NCERT Exemplar for Class 11 Biology - Respiration in Plants - Free PDF Download
Free PDF download of NCERT Exemplar for Class 11 Biology Chapter 14 – Respiration in Plants solved by expert Biology teachers on Vedantu.com as per NCERT (CBSE) Book guidelines. All Chapter 14 – Respiration in Plants exercise questions with solutions to help you to revise the complete syllabus and score more marks in your examinations.
Access ICSE Selina Solutions for Grade 11 Biology Chapter No. 14 - Respiration in Plants
1. The ultimate electron acceptor of respiration in anaerobic organism is:
Ans: (b) Oxygen
Explanation: Electrons that are removed from hydrogen are accepted by O2 molecules.
2. Phosphorylation of glucose during glycolysis is catalysed by
Ans: (c) Hexokinase
Explanation: Glucose is phosphorylated by hexokinase, and glucose-6-phosphate is produced.
3. Pyruvic acid, the key product of glycolysis, can have many metabolic fates. Under aerobic conditions it forms
(a) Lactic acid
(b) CO2 + H2O
(c) Acetyl CoA + CO2
(d) Ethanol + CO2
Ans: (c) Acetyl CoA + CO2
Explanation: Pyruvic acid undergoes dehydrogenation, and the reaction produces Acetyl CoA, CO2 and NADH.
4. Electron Transport System (ETS) is located in mitochondrial
(a) Outer membrane
(b) Inter membrane space
(c) Inner membrane
Ans: (c) The inner membrane
Explanation: ETS can be found in mitochondria's interior membrane.
5. Which of the following exhibits the highest rate of respiration?
(a) Growing shoot apex
(b) Germinating seed
(c) Root tip
(d) Leaf bud
Ans: (b) Germination of seeds
Explanation: Growth is taking place in the case of all the options. But the growth rate is maximum in germinating seeds. So growing seeds exhibit the highest rate of respiration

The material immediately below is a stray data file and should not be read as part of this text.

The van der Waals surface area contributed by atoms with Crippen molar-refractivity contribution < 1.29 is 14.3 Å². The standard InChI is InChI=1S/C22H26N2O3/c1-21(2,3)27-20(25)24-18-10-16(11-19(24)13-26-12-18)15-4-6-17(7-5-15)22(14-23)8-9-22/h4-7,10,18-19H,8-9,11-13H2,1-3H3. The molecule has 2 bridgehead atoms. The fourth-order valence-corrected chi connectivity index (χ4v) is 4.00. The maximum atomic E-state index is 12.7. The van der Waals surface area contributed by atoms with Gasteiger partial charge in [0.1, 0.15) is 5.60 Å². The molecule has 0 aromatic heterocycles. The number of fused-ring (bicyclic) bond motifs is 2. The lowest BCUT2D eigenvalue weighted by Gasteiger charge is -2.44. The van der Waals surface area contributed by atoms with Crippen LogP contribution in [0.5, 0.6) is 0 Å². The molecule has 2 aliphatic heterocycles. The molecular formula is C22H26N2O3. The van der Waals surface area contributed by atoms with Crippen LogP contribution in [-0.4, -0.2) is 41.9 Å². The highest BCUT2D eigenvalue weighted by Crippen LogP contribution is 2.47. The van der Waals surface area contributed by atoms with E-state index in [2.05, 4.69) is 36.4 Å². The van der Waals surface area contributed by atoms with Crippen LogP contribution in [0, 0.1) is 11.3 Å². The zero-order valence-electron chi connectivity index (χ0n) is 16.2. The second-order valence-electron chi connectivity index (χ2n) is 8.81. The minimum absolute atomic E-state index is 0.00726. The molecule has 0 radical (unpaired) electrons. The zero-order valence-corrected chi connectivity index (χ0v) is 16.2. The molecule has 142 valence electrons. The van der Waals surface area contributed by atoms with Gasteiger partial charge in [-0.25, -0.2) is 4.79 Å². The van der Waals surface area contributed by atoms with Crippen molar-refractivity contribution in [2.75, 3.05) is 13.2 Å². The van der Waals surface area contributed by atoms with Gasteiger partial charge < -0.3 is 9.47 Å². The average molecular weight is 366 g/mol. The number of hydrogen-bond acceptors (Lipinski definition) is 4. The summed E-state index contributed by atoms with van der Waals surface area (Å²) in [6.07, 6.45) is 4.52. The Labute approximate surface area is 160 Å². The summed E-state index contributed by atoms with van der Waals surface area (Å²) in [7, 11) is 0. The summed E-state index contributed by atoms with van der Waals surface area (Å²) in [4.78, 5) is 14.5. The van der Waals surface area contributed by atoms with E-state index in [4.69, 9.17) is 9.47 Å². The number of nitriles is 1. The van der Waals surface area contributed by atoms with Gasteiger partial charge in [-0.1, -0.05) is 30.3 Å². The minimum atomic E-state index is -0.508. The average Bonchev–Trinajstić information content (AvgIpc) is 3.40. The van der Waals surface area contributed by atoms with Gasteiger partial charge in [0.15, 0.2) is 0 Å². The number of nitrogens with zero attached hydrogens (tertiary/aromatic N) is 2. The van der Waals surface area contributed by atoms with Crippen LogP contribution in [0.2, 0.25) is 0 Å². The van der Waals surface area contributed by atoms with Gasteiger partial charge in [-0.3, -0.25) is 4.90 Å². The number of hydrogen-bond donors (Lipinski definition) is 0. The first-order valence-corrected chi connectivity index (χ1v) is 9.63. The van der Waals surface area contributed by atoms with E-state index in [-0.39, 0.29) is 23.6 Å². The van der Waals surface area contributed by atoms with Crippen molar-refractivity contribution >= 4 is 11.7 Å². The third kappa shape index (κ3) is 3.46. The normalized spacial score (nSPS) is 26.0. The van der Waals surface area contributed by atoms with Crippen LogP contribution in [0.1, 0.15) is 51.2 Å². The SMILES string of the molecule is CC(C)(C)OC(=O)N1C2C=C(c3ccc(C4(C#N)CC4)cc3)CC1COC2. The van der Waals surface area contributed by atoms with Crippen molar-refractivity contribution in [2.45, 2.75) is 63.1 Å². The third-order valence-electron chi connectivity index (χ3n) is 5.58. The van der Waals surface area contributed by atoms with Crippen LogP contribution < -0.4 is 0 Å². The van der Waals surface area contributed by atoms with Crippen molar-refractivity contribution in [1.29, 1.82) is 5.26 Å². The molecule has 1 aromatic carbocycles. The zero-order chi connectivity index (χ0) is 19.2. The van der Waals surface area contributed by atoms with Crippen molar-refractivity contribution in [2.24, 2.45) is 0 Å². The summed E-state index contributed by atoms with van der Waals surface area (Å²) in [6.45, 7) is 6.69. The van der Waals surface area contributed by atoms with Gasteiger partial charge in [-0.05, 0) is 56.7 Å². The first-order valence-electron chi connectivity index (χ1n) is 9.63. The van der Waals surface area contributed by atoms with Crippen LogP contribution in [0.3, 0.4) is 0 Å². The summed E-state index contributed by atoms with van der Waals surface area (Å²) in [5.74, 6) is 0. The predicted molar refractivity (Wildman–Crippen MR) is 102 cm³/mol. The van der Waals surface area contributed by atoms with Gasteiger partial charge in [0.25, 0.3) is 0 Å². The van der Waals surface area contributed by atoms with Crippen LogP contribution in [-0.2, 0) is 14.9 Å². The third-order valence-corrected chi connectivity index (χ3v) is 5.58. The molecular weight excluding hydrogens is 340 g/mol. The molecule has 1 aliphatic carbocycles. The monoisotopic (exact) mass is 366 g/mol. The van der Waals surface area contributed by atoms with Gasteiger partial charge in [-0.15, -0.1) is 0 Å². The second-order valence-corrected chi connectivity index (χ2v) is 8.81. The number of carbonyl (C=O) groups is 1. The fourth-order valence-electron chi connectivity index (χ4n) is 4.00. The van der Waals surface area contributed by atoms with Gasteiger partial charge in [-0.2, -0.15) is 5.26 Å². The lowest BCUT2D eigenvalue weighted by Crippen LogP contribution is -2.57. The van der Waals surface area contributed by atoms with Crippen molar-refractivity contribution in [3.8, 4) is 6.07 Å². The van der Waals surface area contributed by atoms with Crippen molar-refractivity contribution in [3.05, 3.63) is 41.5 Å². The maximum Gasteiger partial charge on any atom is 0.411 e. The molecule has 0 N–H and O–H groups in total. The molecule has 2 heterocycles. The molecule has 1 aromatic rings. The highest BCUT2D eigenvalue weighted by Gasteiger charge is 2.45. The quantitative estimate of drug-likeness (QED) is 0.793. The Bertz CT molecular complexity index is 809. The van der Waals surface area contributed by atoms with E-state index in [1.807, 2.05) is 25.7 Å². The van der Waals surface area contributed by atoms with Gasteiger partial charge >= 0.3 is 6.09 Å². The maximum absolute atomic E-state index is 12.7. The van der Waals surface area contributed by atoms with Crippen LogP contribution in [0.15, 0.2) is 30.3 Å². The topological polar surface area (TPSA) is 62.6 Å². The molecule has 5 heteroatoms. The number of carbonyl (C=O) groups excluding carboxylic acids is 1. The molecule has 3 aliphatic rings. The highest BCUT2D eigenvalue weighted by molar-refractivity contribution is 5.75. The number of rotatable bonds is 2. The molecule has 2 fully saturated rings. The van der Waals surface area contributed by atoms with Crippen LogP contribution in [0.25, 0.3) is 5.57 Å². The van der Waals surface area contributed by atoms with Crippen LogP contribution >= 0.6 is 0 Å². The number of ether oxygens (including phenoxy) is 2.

6. Choose the correct statement:
(a) Pyruvate is formed in the mitochondrial matrix.
(b) During the conversion of succinyl Co-A to succinic acid a molecule of ATP is synthesized.
(c) Oxygen is vital in respiration for removal of hydrogen.
(d) There is complete breakdown of glucose in fermentation.
Ans: (c) Oxygen is vital in respiration for the removal of hydrogen.
7. Mitochondria are called powerhouses of the cell. Which of the following
observations support this statement?
(a) Mitochondria synthesize ATP
(b) Mitochondria have a double membrane
(c) The enzymes of Krebs cycle and the cytochromes are found in mitochondria
(d) Mitochondria are found in almost all plant and animal cells
Ans: (a) Mitochondrial ATP is synthesized
Explanation: ATP is the energy currency and hence option ‘a’ is correct.
8. The end product of oxidative phosphorylation is
(d) ATP + H2O
Ans: (d) ATP + H2O
9. Match the following and choose the correct option from those given below:
A. Molecular oxygen
(i) -Ketoglutaric acid
B. Electron acceptor
(ii) Hydrogen acceptor
C. Pyruvate dehydrogenase
(iii) Cytochrome C
(iv) Acetyl CoA
(a) A – (ii), B – (iii), C – (iv) D – (i)
(b) A – (iii), B – (iv), C – (ii) D – (i)
(c) A – (ii), B – (i), C – (iii) D – (iv)
(d) A – (iv) B – (iii), C – (i), D – (ii)
Ans: This includes A - (ii), B - (iii), C - (iv), and D - (I)
VERY SHORT ANSWER TYPE QUESTIONS
1. Energy is released during the oxidation of compounds in respiration. How is this energy stored and released as and when it is needed?
Ans: As ATP is synthesized during respiration, it becomes available for storage in mitochondria.The mitochondria release ATP whenever power is needed. ATP is broken down to get the point.
2.Explain the term “Energy Currency”. Which substance acts as energy currency in plants and animals?